As requested, I’ll outline my objection, please let me know if/where you would be interested in further expounding or where you might push back.
So, regarding methodological naturalism (MN)…
Simply, I find it is begging the question. If one starts by excluding from consideration anything but a strictly naturalistic conclusion, it is unsurprising that one will arrive at a naturalistic conclusion.
It interferes with a straightforward pursuit of truth. Does anyone object, in principle, that “follow the evidence wherever it leads” is a better scientific methodology rather than “follow the evidence if it leads to certain conclusions but certain other conclusions are verboten”?
If there is any doubt that this is simply a classic, textbook “question-begging” fallacy, I direct you to Biologos’ own self-description on the main page… I see no way around this, the wording of the fallacy is obvious and textbook to me. As I discussed on another thread…
“…we do not see scientific or biblical reasons to give up on pursuing natural explanations for how God governs natural phenomena.” But this is a textbook “question begging” fallacy. No one (Discovery institute, Ken Ham) would dispute that there must be natural explanations to natural phenomena. The very question is as to whether or not particular phenomena are or are not “natural”. It simply begs the question to state we should seek a natural explanation for natural phenomena.
This is clearly begging the question, i.e., “sneaking” the conclusion into the premise. Many here seem to think it justified, due to limits of science, etc., but it remains question begging nonetheless. Perhaps it is clear to illustrate: If I were a detective investigating a death, and proposed it to be an intentional homicide, rather than by natural,causes, I would object if a colleague suggested, “I see no reason to give up on pursuing a natural explanation for this natural death.” This would be obvious begging the question, similarly.
- This fallacy seems pretty obvious when committed by creationists … others have noted it about AIG or other creationist approaches. In a previous discussion with Dr. Swamidass, I noted the following…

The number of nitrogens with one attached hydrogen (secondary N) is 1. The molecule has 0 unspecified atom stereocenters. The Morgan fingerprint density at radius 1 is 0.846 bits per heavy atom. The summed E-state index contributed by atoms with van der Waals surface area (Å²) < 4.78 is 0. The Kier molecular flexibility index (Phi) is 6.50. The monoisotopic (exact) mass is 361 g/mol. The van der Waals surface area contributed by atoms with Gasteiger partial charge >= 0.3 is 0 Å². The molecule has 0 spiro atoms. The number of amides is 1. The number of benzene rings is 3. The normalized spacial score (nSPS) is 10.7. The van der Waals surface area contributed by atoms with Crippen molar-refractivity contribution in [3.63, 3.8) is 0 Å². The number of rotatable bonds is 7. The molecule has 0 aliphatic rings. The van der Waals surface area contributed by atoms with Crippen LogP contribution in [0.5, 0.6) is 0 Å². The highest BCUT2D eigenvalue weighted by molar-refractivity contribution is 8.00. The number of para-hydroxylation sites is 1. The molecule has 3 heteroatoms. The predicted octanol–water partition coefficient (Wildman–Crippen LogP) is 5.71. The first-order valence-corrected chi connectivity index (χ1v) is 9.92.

You observed that the AiG scientist “promises to ignore any evidence that points to an old earth. That is not “science” as we understand it.” And I absolutely appreciate the difficulty of trusting an approach that affirms an a priori commitment to avoid certain conclusions. But I observe that the BioLogos position, with its explicit commitment to methodological naturalism, similarly “promises to ignore any evidence that points to a special creation.” That, similarly, is not science as I understand it. And I have a similar difficulty in trusting an approach that affirms an a priori commitment to avoid certain conclusions.
I further find MN to be special pleading… it is readily employed to rule out consideration of intelligent agency in biology, while it’s use is clearly not utilized in similarly scientific pursuits such as archaeology, forensics, and most significantly, search for extraterrestrial intelligence.
If we humans ever get to the place where we can intelligently design genes, scientists far in the future could examine a strand of DNA and legitimately determine it to be the result of human intelligent design, no? If so, then the approach to examine biology for evidence of design is entirely legitimate.
Given #6 above, it would lead to special pleading, as a scientist could detect design in biology if and only if he believed said biological phenomena to be a product of human intelligence. If he believed a certain complex phenomena to be the result of human tinkering, he could recognize design… but If he thought, even possibly, that it was designed but not the result of human intelligence, then his ability to recognize said design would magically vanish? This also seems special pleading to me.
So given all the above, when a scientist committed to MN examines any phenomena, I know in advance that any conclusion they arrive at will be a naturalistic one. No less than I know that in advance that a scientist committed to biblical creationism will find intentional intelligent agency behind biological life. For those of us, like me, that are in principle open to entertaining either conclusion based on the evidence, both of these approaches are wanting. I do not see the benefit of any method that will arrive at a foregone conclusion to my basic and core question.